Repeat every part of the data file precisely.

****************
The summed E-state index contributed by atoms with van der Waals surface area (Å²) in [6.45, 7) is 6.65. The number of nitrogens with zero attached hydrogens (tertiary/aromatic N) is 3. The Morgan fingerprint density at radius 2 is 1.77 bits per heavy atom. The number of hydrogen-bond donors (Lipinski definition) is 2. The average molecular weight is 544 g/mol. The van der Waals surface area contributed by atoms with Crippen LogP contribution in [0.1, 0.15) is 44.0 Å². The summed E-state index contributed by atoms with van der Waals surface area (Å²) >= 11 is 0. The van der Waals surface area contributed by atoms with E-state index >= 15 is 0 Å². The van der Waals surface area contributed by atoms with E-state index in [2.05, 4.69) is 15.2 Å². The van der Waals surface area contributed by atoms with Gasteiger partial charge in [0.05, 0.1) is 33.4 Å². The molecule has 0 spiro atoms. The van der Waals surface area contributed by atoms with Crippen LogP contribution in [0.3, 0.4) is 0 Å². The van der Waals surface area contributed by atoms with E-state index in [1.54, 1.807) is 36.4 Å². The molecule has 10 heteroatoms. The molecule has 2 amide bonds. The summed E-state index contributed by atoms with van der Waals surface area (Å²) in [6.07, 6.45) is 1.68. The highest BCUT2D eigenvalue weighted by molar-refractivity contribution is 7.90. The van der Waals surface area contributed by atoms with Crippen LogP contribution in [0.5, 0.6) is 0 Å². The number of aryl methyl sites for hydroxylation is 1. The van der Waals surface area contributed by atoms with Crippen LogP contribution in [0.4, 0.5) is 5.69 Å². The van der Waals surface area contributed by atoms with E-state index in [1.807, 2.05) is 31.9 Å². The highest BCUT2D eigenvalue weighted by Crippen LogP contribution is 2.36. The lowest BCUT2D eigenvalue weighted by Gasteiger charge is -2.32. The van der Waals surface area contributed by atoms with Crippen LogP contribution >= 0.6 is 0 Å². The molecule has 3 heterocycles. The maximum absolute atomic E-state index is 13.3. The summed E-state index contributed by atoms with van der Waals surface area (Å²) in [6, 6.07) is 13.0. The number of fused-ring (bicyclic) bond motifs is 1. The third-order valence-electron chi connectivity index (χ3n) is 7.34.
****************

The summed E-state index contributed by atoms with van der Waals surface area (Å²) in [6.45, 7) is 6.65. The number of nitrogens with zero attached hydrogens (tertiary/aromatic N) is 3. The Morgan fingerprint density at radius 2 is 1.77 bits per heavy atom. The number of hydrogen-bond donors (Lipinski definition) is 2. The average molecular weight is 544 g/mol. The van der Waals surface area contributed by atoms with Crippen LogP contribution in [0.1, 0.15) is 44.0 Å². The summed E-state index contributed by atoms with van der Waals surface area (Å²) >= 11 is 0. The van der Waals surface area contributed by atoms with E-state index >= 15 is 0 Å². The van der Waals surface area contributed by atoms with E-state index in [2.05, 4.69) is 15.2 Å². The van der Waals surface area contributed by atoms with Gasteiger partial charge in [0.05, 0.1) is 33.4 Å². The molecule has 0 spiro atoms. The van der Waals surface area contributed by atoms with Crippen LogP contribution in [0.3, 0.4) is 0 Å². The van der Waals surface area contributed by atoms with E-state index in [1.54, 1.807) is 36.4 Å². The molecule has 10 heteroatoms. The molecule has 2 amide bonds. The summed E-state index contributed by atoms with van der Waals surface area (Å²) in [6.07, 6.45) is 1.68. The highest BCUT2D eigenvalue weighted by molar-refractivity contribution is 7.90. The van der Waals surface area contributed by atoms with Crippen LogP contribution in [0.5, 0.6) is 0 Å². The number of aryl methyl sites for hydroxylation is 1. The van der Waals surface area contributed by atoms with Crippen LogP contribution in [0.4, 0.5) is 5.69 Å². The van der Waals surface area contributed by atoms with E-state index in [1.807, 2.05) is 31.9 Å². The highest BCUT2D eigenvalue weighted by Crippen LogP contribution is 2.36. The lowest BCUT2D eigenvalue weighted by Gasteiger charge is -2.32. The van der Waals surface area contributed by atoms with Crippen LogP contribution >= 0.6 is 0 Å². The molecule has 3 heterocycles. The maximum absolute atomic E-state index is 13.3. The summed E-state index contributed by atoms with van der Waals surface area (Å²) in [6, 6.07) is 13.0. The number of fused-ring (bicyclic) bond motifs is 1. The third-order valence-electron chi connectivity index (χ3n) is 7.34.